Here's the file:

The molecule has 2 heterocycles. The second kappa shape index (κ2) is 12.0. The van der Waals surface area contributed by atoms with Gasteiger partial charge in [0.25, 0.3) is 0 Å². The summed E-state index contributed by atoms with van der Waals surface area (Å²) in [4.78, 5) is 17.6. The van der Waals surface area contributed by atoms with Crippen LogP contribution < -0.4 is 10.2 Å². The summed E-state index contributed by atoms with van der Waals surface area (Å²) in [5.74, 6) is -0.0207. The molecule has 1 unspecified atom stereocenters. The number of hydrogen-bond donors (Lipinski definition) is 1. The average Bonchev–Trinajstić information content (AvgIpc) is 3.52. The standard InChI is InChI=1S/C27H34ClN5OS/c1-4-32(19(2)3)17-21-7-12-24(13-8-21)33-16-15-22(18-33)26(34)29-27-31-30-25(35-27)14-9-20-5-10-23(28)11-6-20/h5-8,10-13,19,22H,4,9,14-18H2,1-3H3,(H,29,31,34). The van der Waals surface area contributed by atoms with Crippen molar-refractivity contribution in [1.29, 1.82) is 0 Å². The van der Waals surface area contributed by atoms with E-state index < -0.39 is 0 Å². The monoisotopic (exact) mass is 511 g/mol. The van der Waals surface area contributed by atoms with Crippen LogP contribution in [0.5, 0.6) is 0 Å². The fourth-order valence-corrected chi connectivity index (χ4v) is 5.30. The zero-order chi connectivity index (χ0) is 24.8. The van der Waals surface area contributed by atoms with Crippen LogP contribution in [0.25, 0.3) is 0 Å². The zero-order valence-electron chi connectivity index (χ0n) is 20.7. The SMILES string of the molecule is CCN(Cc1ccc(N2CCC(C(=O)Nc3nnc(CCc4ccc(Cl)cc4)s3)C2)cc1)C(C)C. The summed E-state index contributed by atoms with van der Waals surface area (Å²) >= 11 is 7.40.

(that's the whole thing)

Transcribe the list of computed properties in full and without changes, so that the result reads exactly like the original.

The molecule has 2 heterocycles. The second kappa shape index (κ2) is 12.0. The van der Waals surface area contributed by atoms with Gasteiger partial charge in [0.25, 0.3) is 0 Å². The summed E-state index contributed by atoms with van der Waals surface area (Å²) in [4.78, 5) is 17.6. The van der Waals surface area contributed by atoms with Crippen LogP contribution < -0.4 is 10.2 Å². The summed E-state index contributed by atoms with van der Waals surface area (Å²) in [5.74, 6) is -0.0207. The molecule has 1 unspecified atom stereocenters. The number of hydrogen-bond donors (Lipinski definition) is 1. The average Bonchev–Trinajstić information content (AvgIpc) is 3.52. The standard InChI is InChI=1S/C27H34ClN5OS/c1-4-32(19(2)3)17-21-7-12-24(13-8-21)33-16-15-22(18-33)26(34)29-27-31-30-25(35-27)14-9-20-5-10-23(28)11-6-20/h5-8,10-13,19,22H,4,9,14-18H2,1-3H3,(H,29,31,34). The van der Waals surface area contributed by atoms with Crippen molar-refractivity contribution in [1.29, 1.82) is 0 Å². The van der Waals surface area contributed by atoms with E-state index < -0.39 is 0 Å². The monoisotopic (exact) mass is 511 g/mol. The van der Waals surface area contributed by atoms with Crippen LogP contribution in [0.5, 0.6) is 0 Å². The fourth-order valence-corrected chi connectivity index (χ4v) is 5.30. The zero-order chi connectivity index (χ0) is 24.8. The van der Waals surface area contributed by atoms with Crippen LogP contribution in [0.25, 0.3) is 0 Å². The zero-order valence-electron chi connectivity index (χ0n) is 20.7. The SMILES string of the molecule is CCN(Cc1ccc(N2CCC(C(=O)Nc3nnc(CCc4ccc(Cl)cc4)s3)C2)cc1)C(C)C. The summed E-state index contributed by atoms with van der Waals surface area (Å²) >= 11 is 7.40.